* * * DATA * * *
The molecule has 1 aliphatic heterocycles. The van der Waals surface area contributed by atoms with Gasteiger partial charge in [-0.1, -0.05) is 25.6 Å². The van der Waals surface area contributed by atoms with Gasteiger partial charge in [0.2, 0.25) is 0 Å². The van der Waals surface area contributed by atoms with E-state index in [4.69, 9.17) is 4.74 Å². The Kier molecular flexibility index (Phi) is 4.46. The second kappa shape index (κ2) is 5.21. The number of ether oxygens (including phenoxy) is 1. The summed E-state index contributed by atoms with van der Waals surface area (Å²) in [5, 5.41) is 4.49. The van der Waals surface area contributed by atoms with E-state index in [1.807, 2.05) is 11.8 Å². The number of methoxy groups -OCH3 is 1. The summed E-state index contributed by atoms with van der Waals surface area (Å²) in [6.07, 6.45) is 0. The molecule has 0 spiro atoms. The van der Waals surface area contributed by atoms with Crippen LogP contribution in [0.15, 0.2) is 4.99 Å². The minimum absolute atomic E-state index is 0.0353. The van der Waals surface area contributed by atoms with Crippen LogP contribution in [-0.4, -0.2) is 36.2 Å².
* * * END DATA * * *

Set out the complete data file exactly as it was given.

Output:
The molecule has 1 aliphatic heterocycles. The van der Waals surface area contributed by atoms with Gasteiger partial charge in [-0.1, -0.05) is 25.6 Å². The van der Waals surface area contributed by atoms with Gasteiger partial charge in [0.2, 0.25) is 0 Å². The van der Waals surface area contributed by atoms with E-state index in [4.69, 9.17) is 4.74 Å². The Kier molecular flexibility index (Phi) is 4.46. The second kappa shape index (κ2) is 5.21. The number of ether oxygens (including phenoxy) is 1. The summed E-state index contributed by atoms with van der Waals surface area (Å²) in [5, 5.41) is 4.49. The van der Waals surface area contributed by atoms with E-state index in [1.807, 2.05) is 11.8 Å². The number of methoxy groups -OCH3 is 1. The summed E-state index contributed by atoms with van der Waals surface area (Å²) in [6.07, 6.45) is 0. The molecule has 0 spiro atoms. The van der Waals surface area contributed by atoms with Crippen LogP contribution in [0.15, 0.2) is 4.99 Å². The minimum absolute atomic E-state index is 0.0353. The van der Waals surface area contributed by atoms with Crippen LogP contribution in [-0.4, -0.2) is 36.2 Å².